An image from a satelllie showing smoke transport from the September 2017 wildfires in the Pacific Northwest. Hazy brown smoke is being carried by the jet stream from coast to coast across the United States.
Smoke transport from the September 2017 wildfires in the Pacific Northwest

In addition to smoke, dust can reach long distances as well. Here in the United States, West Texas is home to the Permian Basin and parts of the Chihuahuan Desert. When the land is dry and winds are strong enough (often as a strong, dry cold front advances), large amounts of blowing dust can be generated, and the finer the dust, the longer it will take to settle out of the air mass. In far West Texas, the city of El Paso sits to the east/northeast of a dried up lakebed (Lake Palomas), which contains very fine dust. Since the dust is so fine it is easily disturbed by winds and in this region blowing dust events can happen a couple times a year. Blowing dust often pools along a frontal boundary as it advances, occasionally bringing elevated levels of fine particle pollution all the way across the state! This type of event happens in other desert locations as well, such as Arizona and New Mexico. In areas near and immediately downwind of the source region of the dust, it’s not uncommon for daily fine particle pollution AQIs to reach Code Red, or even Code Purple levels.

A satellite image showing an area of blowing dust near Lubbock TX. There is cloud cover over much of the region, but clear skies where the dust Is being generated. The land is mostly brown, since it is in a desert region, with the dust cloud a lighter shade of brown.
A dust storm visible on satellite in the TX Panhandle

Super Long-Range Transport

Believe it or not, dust from the Saharan Desert in Africa can (and does with some regularity) traverse across the entire Atlantic Ocean! The Saharan Desert region was once under water, and the sand is very fine and rich in nutrients and minerals from ancient decomposed marine life. Strong winds in the summertime generate massive amounts of blowing dust, far beyond what’s generated here in the desert regions of the United States. Prevailing easterly winds carry the dust across the ocean, reaching North and South America. The dust is beneficial in that it provides nutrients to the Amazon Rain Forest but can cause elevated levels of fine particle pollution in the southeastern United States. Florida and states along the Gulf Coast region are more likely to see high concentrations of dust, but on occasion the weather pattern will be such that the dust spreads into the Great Plains, or even our own backyard! You may recall this happening in June 2020 here in North Carolina, where readings near the Code Yellow/Code Orange threshold were observed across the state.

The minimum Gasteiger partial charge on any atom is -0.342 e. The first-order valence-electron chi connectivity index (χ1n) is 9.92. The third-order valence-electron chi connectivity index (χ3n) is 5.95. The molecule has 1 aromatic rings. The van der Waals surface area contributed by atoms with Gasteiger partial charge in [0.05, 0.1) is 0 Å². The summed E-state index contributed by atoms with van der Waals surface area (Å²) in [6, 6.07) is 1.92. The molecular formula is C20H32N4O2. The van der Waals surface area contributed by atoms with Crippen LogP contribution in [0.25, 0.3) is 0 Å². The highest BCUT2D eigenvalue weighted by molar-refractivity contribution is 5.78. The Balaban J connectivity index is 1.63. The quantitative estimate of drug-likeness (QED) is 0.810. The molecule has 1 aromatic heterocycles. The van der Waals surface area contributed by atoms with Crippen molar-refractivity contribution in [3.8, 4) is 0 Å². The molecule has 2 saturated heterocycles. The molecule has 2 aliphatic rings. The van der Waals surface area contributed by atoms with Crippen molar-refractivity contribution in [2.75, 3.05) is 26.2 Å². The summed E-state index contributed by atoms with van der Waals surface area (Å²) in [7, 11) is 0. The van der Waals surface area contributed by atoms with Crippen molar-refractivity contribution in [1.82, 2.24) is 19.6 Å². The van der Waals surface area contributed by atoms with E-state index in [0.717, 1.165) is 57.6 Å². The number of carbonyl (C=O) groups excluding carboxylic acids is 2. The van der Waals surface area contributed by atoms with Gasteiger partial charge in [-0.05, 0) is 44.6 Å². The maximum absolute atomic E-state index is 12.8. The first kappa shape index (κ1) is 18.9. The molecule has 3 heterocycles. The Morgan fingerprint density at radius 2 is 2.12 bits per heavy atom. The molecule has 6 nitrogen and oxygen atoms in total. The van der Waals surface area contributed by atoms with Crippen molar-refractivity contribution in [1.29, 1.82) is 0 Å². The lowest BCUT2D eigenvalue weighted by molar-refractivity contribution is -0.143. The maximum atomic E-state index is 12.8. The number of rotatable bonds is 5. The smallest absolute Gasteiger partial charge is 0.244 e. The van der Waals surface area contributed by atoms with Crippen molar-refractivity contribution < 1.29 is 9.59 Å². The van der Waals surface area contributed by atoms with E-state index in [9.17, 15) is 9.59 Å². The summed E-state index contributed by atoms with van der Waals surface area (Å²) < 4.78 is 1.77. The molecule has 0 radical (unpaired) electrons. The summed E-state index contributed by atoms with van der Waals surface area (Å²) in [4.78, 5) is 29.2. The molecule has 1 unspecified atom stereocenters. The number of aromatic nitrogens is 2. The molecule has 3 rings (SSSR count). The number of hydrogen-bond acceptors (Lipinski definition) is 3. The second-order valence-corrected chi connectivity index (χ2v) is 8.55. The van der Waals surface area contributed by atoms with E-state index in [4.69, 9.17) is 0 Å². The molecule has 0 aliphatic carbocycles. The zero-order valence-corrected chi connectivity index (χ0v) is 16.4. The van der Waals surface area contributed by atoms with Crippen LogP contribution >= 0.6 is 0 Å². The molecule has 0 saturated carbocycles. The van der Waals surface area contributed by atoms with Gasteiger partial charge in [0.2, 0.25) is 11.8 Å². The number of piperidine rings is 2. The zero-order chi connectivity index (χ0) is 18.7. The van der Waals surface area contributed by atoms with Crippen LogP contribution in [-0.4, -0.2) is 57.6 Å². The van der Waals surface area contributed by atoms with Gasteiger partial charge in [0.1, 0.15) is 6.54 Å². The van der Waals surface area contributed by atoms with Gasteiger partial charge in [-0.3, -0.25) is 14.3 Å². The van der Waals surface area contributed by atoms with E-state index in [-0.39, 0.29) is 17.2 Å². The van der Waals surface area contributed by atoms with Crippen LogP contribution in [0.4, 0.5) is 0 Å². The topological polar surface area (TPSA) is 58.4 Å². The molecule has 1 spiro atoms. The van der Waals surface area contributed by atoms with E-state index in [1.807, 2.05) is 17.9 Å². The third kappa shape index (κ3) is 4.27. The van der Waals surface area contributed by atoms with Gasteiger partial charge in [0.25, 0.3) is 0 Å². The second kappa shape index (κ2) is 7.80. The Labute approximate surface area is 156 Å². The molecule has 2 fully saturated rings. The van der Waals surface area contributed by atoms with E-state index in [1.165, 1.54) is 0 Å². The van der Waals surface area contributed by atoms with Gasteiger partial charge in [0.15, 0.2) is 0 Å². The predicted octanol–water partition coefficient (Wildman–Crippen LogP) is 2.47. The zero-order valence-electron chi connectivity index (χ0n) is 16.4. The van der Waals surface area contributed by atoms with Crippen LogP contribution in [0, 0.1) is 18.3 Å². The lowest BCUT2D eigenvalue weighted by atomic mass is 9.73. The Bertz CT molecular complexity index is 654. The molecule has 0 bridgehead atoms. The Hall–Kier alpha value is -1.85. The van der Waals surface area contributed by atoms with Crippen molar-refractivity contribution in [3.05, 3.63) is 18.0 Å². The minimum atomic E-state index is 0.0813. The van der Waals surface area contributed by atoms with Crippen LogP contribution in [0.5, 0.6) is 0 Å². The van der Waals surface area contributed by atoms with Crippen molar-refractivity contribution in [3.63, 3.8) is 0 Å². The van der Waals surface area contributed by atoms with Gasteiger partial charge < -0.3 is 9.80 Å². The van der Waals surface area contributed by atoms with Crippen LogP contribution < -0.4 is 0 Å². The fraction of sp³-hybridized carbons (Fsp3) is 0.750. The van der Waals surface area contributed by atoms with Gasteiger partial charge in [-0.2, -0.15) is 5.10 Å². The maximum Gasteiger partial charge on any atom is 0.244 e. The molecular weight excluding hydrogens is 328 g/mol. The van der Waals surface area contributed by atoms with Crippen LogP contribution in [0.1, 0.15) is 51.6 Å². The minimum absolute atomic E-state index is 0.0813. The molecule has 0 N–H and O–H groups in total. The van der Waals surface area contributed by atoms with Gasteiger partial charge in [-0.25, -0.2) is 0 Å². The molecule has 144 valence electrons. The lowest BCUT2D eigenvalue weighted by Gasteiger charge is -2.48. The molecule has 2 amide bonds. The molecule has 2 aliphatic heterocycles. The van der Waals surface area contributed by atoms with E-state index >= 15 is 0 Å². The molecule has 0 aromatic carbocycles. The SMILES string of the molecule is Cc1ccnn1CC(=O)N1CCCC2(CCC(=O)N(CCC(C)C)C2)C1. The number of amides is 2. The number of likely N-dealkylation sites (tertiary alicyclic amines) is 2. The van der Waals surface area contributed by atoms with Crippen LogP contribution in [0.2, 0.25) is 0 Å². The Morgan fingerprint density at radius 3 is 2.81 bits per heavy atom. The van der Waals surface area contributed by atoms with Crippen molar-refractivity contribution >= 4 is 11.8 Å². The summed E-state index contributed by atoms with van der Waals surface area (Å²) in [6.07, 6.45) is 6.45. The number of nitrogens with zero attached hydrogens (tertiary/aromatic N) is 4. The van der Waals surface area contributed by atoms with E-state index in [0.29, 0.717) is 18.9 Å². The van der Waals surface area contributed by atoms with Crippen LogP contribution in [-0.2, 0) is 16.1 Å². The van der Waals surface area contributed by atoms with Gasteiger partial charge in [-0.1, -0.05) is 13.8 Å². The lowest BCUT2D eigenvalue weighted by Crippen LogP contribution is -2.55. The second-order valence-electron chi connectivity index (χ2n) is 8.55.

A satellite image showing Saharan Dust blowing across the Atlantic Ocean. There is a red L and a blue H to depict the location of low pressure (and counter-clockwise flow) and high pressure (clockwise flow). Two yellow arrows indicate the location of the hazy brown dust plume.
Dust from the Saharan Desert swirling around High and Low pressure systems over the Atlantic Ocean